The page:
The University of Rhode Island Doctor of Pharmacy program is accredited by the Accreditation Council for Pharmacy Education.
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It’s only six years old, but the B.S.P.S. program has already made a mark with 100 percent of its graduates employed or attending graduate school. About 200 students are currently enrolled in the undergraduate pharmaceutical sciences program, which prepares students for jobs in a wide range of employment sectors: universities, government, hospitals and industries, particularly the pharmaceutical industry.
Students in Communicating Vaccines—a pharmacy elective that focuses on identification, prevention, and control of infectious diseases posing threats to public health—recently created their own videos to promote positive information about vaccines.
Three recent gifts to the University of Rhode Island’s College of Pharmacy, two from alumni and one donated anonymously, will benefit students and support the College’s Pharmacy Innovation Fund.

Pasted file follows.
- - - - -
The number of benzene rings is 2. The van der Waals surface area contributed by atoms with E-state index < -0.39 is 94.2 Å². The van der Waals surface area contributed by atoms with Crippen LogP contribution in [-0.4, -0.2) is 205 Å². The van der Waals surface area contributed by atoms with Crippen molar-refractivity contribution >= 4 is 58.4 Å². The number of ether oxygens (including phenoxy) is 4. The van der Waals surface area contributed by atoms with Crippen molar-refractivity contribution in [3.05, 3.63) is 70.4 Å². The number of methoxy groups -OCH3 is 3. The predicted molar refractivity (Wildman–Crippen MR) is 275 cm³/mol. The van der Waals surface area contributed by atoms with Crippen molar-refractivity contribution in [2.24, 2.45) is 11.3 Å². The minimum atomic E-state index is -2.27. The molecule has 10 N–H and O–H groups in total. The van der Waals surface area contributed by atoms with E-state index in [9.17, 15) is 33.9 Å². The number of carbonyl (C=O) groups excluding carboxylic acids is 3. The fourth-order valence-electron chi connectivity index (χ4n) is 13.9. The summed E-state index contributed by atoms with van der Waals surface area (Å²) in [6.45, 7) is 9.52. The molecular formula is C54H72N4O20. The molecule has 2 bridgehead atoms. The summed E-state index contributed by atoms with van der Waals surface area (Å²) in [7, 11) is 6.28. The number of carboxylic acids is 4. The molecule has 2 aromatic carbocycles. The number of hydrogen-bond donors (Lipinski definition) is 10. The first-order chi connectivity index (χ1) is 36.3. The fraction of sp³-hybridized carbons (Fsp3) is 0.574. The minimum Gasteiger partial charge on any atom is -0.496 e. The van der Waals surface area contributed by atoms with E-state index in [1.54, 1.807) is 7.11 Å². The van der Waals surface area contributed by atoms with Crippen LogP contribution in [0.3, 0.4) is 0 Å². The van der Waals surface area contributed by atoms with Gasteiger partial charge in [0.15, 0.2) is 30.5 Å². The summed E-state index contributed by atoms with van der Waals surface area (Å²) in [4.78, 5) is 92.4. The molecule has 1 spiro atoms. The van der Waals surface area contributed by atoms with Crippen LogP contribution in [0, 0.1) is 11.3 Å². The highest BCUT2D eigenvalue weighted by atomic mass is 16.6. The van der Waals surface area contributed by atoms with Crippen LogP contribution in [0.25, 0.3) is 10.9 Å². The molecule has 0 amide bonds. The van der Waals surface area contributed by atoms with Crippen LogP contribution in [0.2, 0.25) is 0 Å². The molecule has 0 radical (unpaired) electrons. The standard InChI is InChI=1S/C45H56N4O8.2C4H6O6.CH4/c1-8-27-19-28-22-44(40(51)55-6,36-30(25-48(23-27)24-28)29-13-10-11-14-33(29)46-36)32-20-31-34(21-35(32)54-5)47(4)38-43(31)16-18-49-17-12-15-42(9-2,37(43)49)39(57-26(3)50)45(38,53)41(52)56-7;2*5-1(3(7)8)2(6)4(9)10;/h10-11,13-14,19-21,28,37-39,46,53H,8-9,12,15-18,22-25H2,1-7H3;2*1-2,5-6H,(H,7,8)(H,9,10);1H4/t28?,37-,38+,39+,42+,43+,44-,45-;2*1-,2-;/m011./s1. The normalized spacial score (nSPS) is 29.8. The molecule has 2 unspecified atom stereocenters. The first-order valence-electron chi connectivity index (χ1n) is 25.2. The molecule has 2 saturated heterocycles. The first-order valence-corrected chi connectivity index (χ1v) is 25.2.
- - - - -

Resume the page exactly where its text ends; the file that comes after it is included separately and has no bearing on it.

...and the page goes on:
Clinical Professor Jeffrey Bratberg is featured on the cover of the April issue of Pharmacy Today, and his work in promoting pharmacy-based naloxone access programs to prevent opioid overdoses is highlighted in the magazine.
Professor Jeffrey Bratberg is a measles expert, and yes, he had no qualms about having his children vaccinated, as dozens of studies of millions of children have proven that measles vaccine is not linked to autism or other serious side effects.
Senior Meagan Hamblin knows that Alex and Ani founder and CEO Carolyn Rafaelian isn’t just interested in conveying positive messages through her jewelry. Not after the Rhode Island entrepreneur donated $1 million last fall to URI to support natural products research, the discovery of plant-based molecules to improve human well-being and other campus initiatives.
Sixteen pharmacy students, one professor, and two alumni who are now practicing pharmacists traveled from Kingston, Rhode Island to Kingston, Jamaica in January to provide pharmacy education to caregivers from the Mustard Seed Communities. The students held several workshops to educate caregivers on proper medication administration, medication adherence and record-keeping, as well as basic physical assessment.
University of Rhode Island alumna Kristin Von Flatern hasn’t been on the job as a pharmacist at the Centerville, Mass. CVS/pharmacy a full year yet, but she’s already played a key role in saving a patient’s life.
URI scientists discover estrogen interaction preventing some pregnant women from expelling bile acids
A University of Rhode Island pharmacy professor has discovered an interaction involving the hormone estrogen that occurs in some pregnant women preventing them from expelling bile acid, leading to disease in their fetuses.
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